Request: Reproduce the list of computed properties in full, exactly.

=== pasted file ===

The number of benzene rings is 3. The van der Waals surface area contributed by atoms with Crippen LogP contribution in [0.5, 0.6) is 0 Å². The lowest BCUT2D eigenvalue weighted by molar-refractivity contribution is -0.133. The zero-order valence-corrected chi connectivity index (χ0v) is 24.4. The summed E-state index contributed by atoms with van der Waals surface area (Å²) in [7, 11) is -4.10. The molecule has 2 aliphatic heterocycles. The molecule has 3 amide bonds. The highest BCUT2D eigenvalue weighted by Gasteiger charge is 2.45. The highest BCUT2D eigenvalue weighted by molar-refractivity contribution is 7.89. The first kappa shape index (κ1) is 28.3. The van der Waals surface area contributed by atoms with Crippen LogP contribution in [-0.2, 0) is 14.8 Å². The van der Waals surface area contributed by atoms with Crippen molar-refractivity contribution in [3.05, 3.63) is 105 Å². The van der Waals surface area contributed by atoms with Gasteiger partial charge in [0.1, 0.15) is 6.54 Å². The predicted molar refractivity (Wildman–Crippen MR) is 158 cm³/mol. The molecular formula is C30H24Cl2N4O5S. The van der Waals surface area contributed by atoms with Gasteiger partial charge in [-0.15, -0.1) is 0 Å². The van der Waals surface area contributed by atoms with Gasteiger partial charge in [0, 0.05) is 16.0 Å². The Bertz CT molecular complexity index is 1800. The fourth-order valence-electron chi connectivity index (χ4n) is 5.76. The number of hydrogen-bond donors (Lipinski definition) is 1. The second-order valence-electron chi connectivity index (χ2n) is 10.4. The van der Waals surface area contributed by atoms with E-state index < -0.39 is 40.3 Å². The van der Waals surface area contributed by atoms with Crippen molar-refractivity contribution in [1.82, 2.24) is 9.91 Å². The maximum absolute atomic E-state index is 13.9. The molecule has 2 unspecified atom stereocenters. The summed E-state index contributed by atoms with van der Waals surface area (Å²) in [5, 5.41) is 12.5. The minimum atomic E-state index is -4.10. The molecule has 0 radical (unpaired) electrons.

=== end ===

The number of benzene rings is 3. The van der Waals surface area contributed by atoms with Crippen LogP contribution in [0.5, 0.6) is 0 Å². The lowest BCUT2D eigenvalue weighted by molar-refractivity contribution is -0.133. The zero-order valence-corrected chi connectivity index (χ0v) is 24.4. The summed E-state index contributed by atoms with van der Waals surface area (Å²) in [7, 11) is -4.10. The molecule has 2 aliphatic heterocycles. The molecule has 3 amide bonds. The highest BCUT2D eigenvalue weighted by Gasteiger charge is 2.45. The highest BCUT2D eigenvalue weighted by molar-refractivity contribution is 7.89. The first kappa shape index (κ1) is 28.3. The van der Waals surface area contributed by atoms with Crippen LogP contribution in [-0.2, 0) is 14.8 Å². The van der Waals surface area contributed by atoms with Crippen molar-refractivity contribution in [3.05, 3.63) is 105 Å². The van der Waals surface area contributed by atoms with Gasteiger partial charge in [0.1, 0.15) is 6.54 Å². The predicted molar refractivity (Wildman–Crippen MR) is 158 cm³/mol. The molecular formula is C30H24Cl2N4O5S. The van der Waals surface area contributed by atoms with Gasteiger partial charge in [-0.15, -0.1) is 0 Å². The van der Waals surface area contributed by atoms with Gasteiger partial charge in [0, 0.05) is 16.0 Å². The Bertz CT molecular complexity index is 1800. The fourth-order valence-electron chi connectivity index (χ4n) is 5.76. The number of hydrogen-bond donors (Lipinski definition) is 1. The second-order valence-electron chi connectivity index (χ2n) is 10.4. The van der Waals surface area contributed by atoms with E-state index < -0.39 is 40.3 Å². The van der Waals surface area contributed by atoms with Crippen molar-refractivity contribution in [1.82, 2.24) is 9.91 Å². The maximum absolute atomic E-state index is 13.9. The molecule has 2 unspecified atom stereocenters. The summed E-state index contributed by atoms with van der Waals surface area (Å²) in [5, 5.41) is 12.5. The minimum atomic E-state index is -4.10. The molecule has 0 radical (unpaired) electrons.